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September 1954


Author Affiliations


From the Section of Proctology, Mayo Clinic and Mayo Foundation; the Mayo Foundation is a part of the Graduate School of the University of Minnesota.

AMA Arch Intern Med. 1954;94(3):420-424. doi:10.1001/archinte.1954.00250030090010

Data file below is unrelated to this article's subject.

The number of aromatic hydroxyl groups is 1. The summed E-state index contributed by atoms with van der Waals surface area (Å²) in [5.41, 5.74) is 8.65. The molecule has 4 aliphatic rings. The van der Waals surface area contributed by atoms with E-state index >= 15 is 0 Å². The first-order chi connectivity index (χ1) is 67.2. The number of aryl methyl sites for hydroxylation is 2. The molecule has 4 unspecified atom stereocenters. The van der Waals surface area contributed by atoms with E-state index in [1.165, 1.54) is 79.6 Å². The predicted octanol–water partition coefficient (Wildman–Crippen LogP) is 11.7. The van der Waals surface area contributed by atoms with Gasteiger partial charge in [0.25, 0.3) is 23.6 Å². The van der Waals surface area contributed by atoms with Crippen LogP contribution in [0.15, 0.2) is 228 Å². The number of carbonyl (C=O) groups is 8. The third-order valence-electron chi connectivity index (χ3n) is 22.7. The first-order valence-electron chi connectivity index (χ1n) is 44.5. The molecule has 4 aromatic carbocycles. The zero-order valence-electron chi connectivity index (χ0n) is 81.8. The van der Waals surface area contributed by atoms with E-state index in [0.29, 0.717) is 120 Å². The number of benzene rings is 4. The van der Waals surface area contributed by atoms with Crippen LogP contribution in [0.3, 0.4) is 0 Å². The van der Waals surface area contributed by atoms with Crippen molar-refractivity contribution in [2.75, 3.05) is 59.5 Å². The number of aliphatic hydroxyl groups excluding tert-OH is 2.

THE PURPOSE of this paper is not to point out when an ileostomy should or should not be performed in cases of chronic ulcerative colitis but to discuss the proper management of the anorectal complications of the disease and thus obviate performing an ileostomy or colectomy or both of these operations, at least in some cases. Just where to draw the line between medical or conservative management and surgical treatment of chronic ulcerative colitis and its complications is a matter of individual judgment. There is a wide disparity of opinion among surgeons and internists as to when surgical treatment should be instituted. On the one hand are those who advocate the use of ileostomy and colectomy early in the disease. In general, it is our feeling at the Mayo Clinic that radical operation should be performed only in those cases in which the disease cannot be controlled medically or in

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